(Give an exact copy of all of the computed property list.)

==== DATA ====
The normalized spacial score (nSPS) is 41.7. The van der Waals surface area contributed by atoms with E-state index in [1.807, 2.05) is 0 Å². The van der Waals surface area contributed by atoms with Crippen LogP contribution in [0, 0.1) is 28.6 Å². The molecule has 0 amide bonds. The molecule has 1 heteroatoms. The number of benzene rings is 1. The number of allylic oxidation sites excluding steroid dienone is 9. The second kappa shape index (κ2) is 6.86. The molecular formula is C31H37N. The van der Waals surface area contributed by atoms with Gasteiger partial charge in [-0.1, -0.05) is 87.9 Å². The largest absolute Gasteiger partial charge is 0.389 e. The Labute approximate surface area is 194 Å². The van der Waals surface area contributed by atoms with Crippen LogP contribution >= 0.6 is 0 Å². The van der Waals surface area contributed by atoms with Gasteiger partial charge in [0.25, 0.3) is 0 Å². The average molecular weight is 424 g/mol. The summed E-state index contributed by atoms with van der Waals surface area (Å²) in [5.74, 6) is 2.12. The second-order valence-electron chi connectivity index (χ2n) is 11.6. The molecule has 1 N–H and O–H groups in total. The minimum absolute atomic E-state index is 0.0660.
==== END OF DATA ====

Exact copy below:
The normalized spacial score (nSPS) is 41.7. The van der Waals surface area contributed by atoms with E-state index in [1.807, 2.05) is 0 Å². The van der Waals surface area contributed by atoms with Crippen LogP contribution in [0, 0.1) is 28.6 Å². The molecule has 0 amide bonds. The molecule has 1 heteroatoms. The number of benzene rings is 1. The number of allylic oxidation sites excluding steroid dienone is 9. The second kappa shape index (κ2) is 6.86. The molecular formula is C31H37N. The van der Waals surface area contributed by atoms with Gasteiger partial charge in [-0.1, -0.05) is 87.9 Å². The largest absolute Gasteiger partial charge is 0.389 e. The Labute approximate surface area is 194 Å². The van der Waals surface area contributed by atoms with Crippen LogP contribution >= 0.6 is 0 Å². The van der Waals surface area contributed by atoms with Gasteiger partial charge in [0.25, 0.3) is 0 Å². The average molecular weight is 424 g/mol. The summed E-state index contributed by atoms with van der Waals surface area (Å²) in [5.74, 6) is 2.12. The second-order valence-electron chi connectivity index (χ2n) is 11.6. The molecule has 1 N–H and O–H groups in total. The minimum absolute atomic E-state index is 0.0660.